On July 22, President Trump and the White House Council on Environmental Quality (CEQ) finalized a major rule to modernize regulations that implement the National Environmental Policy Act (NEPA). The rule focuses NEPA on its original intent – assessing environmental impacts of major projects and actions supported by the federal government – instead of being used as a mechanism for causing delays and uncertainty in planning and building projects, including those in the transportation sector.
Anti-growth opponents of NEPA modernization have initiated litigation in the federal courts to strike down the rule. ARTBA, as part of a coalition of industry trade associations, has intervened in the litigation to help defend the NEPA modernization rule against legal attack.
The Trump Administration’s actions represent a once-in-a-generation to modernization of NEPA. The law first took effect 50 years ago, when communications, technology and public participation were in the virtual Stone Age compared to 2020. While NEPA is an essential tool for protecting the environment and ensuring meaningful feedback about projects, it had not been fundamentally improved in over three decades. Adversaries have weaponized NEPA’s outdated review procedures to delay – often for years – or to derail transportation improvement projects. Needless delays and uncertainties can add significant costs to these important projects, at a time when funding is constrained nationwide.
The changes to NEPA will result in a more expeditious, while still thorough, review process, without impacting existing environmental standards. The new NEPA will not undermine environmental stewardship in planning transportation projects, which will still need to comply with the federal Clean Air Act, Clean Water Act, Endangered Species Act and other statutes.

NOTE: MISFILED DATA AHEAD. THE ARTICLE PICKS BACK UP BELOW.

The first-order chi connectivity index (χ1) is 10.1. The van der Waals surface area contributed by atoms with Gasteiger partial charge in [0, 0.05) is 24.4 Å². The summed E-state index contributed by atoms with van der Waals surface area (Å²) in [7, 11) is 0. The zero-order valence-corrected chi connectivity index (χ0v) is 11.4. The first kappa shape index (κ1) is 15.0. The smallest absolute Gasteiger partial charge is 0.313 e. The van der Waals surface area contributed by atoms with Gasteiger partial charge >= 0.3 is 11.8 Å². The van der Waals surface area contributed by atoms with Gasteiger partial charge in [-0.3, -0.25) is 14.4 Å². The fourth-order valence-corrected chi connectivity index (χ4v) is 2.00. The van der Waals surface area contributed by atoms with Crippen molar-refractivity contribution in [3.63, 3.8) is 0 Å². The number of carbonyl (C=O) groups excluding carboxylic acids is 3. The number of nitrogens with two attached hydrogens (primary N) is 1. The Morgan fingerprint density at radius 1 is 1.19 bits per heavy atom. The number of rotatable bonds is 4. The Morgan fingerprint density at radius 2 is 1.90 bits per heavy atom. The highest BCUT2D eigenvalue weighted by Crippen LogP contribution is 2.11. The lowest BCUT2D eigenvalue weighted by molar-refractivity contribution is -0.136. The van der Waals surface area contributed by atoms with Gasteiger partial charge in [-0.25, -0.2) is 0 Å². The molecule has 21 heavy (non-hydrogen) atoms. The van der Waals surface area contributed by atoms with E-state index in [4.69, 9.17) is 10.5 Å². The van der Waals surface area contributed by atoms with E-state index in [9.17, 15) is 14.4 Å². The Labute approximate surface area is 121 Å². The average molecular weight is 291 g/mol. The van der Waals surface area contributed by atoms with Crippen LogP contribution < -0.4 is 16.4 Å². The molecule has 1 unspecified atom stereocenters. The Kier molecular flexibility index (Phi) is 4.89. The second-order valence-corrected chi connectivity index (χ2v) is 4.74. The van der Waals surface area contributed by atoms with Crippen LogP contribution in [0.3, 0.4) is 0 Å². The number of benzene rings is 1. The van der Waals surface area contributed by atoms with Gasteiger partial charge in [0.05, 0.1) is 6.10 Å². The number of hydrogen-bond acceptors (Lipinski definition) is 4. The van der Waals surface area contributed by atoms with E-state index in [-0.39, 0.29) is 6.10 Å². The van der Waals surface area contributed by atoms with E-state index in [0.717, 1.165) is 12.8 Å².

09/11 – Order Denying Motion for Preliminary Injunction
09/09 – Reply in Support of Motion to Dismiss in Wild Virginia v. CEQ
09/02 – Opposition to Motion for Preliminary Injunction in Wild Virginia et. al. v. Council on Environmental Quality et. al.
In 2015, ARTBA and a group of allied associations sued the U.S. Environmental Protection Agency (EPA), alleging the agency disregarded important administrative law requirements and exceeded its jurisdiction when it released a rule defining “waters of the United States” (WOTUS) The rule have would have extended federal Clean Water Act (CWA) jurisdiction over roadside ditches, requiring additional burdensome permitting requirements with no environmental value. The rule also likely would be used as a litigation tool by project opponents, both of which would result in delays to key transportation improvements and ultimately cost taxpayers more money.
Since 2015, ARTBA and our allies achieved a number of victories in the litigation, including blocking the WOTUS rule in nearly 30 states, having two separate federal courts declare the rule invalid, and also ensuring CWA complaints are heard at the district (as opposed to the appellate) court level, closer to where the regulation impacts local projects and landowners. Also, proceedings that begin in district court have more possibilities for appeal.
On June 22, the Trump administration’s “Navigable Waters Protection Rule” (NWPS)took effect in all states except Colorado. The rule officially replaces WOTUS and exempts most highway ditches from federal jurisdiction. The same Anti-growth groups who were defending WOTUS immediately sought to have NWPS struck down in the courts. The rule has survived an attempt at a nationwide stay, but litigation is still ongoing.
05/28/19 – Southern District of Texas Ruling on WOTUS
11/01/16 – Opening Brief of ARTBA and Industry Allies
11/01/16 – Appendix for ARTBA and Industry Allies Opening Brief
07/02/15 – Complaint for Declaratory and Injunctive Relief
06/19/20 – Federal District Court Order Denying Preliminary Injunction of NWPR